The keynote paper of the dialogue has rightly focused on the money thefts and the cyber threats—the two new epidemics now hammering banks and financial institutions globally. Continued reliance on manual controls to detect red flags and well-known frauds such as diversion of funds and fraudulent documentation (leading to loan fraud) continues to impact the banking sector more significantly than cybercrime and identity theft, which are dominating the global banking fraud landscape. So regulators around the world are proposing stricter banking rules to cover cyber, fraud risks. Some governments are even pursuing penetration testing, also referred to sometimes as “war games,” to help strengthen the defenses of their most valuable banking institutions. On one side, these war games are reshaping banks’ strategy mainly in two ways—firstly capital-intense activities are being reformulated or discontinued, and banks will have to balance capital-intense activities, such as loans, with capital-lite activities such as services, asset management, payments and so on. This is a big change for traditional banks and a new threat to their correspondent banking business. On the other side, clients are demanding digital relationships—a challenge for the banks that requires them to invest heavily in technology to change the business model.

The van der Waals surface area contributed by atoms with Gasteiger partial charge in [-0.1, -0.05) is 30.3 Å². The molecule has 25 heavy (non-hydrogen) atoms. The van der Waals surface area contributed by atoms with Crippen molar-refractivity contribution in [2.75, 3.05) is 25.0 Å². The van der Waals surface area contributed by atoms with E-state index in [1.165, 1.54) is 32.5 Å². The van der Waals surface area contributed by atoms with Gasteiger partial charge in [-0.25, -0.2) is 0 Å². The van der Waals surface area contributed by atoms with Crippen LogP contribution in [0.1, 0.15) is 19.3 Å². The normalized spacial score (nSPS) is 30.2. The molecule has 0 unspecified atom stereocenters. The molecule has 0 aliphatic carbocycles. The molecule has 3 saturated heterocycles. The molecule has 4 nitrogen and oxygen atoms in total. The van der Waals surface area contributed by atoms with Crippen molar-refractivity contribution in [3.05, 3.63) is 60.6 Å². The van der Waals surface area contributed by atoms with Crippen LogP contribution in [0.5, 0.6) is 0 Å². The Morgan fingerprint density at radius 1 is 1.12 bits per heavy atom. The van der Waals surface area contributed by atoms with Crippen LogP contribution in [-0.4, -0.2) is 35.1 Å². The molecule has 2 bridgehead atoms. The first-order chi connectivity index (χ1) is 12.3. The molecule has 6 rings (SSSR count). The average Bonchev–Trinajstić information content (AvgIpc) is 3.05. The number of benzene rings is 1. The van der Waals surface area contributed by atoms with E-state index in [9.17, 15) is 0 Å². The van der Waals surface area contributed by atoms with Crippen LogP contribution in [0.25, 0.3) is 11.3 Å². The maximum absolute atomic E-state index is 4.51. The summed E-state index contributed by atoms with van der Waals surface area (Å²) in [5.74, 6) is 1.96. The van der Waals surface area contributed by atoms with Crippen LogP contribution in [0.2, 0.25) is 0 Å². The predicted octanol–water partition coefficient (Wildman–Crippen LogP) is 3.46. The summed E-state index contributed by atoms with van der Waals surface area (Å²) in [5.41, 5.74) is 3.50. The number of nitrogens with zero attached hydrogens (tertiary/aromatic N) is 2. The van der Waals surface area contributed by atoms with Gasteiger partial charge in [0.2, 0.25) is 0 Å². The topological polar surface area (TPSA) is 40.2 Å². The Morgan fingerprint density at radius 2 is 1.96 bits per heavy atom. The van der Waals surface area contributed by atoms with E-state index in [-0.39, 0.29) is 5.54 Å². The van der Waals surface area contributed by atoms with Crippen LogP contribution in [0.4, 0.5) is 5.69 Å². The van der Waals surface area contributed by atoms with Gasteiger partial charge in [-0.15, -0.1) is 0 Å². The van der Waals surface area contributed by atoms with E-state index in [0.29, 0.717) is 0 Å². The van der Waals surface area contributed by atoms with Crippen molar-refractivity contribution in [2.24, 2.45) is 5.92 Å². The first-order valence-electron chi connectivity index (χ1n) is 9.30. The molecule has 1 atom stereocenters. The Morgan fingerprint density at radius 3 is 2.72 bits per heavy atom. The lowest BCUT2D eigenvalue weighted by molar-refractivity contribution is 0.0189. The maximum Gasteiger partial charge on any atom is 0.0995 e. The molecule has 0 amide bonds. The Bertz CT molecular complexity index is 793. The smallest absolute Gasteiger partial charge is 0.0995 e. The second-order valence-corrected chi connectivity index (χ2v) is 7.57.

The banking scandal in Bangladesh is widespread, incompetence, corruption, and greed have been endemic and the recent bank fraud incidents are now a global hot topic. In response to a series of loan scandals that many say illustrates a culture of rule-breaking in some leading banks of Bangladesh. As the regulator of banks and FIs, the Bangladesh Bank has stepped up rigorous scrutiny, strengthened supervision, and sharpened its tools. A war virtually has begun in the country’s banking landscape to combat thefts and threats. The real challenge for the banking community is to show by the deeds, and not just by their words.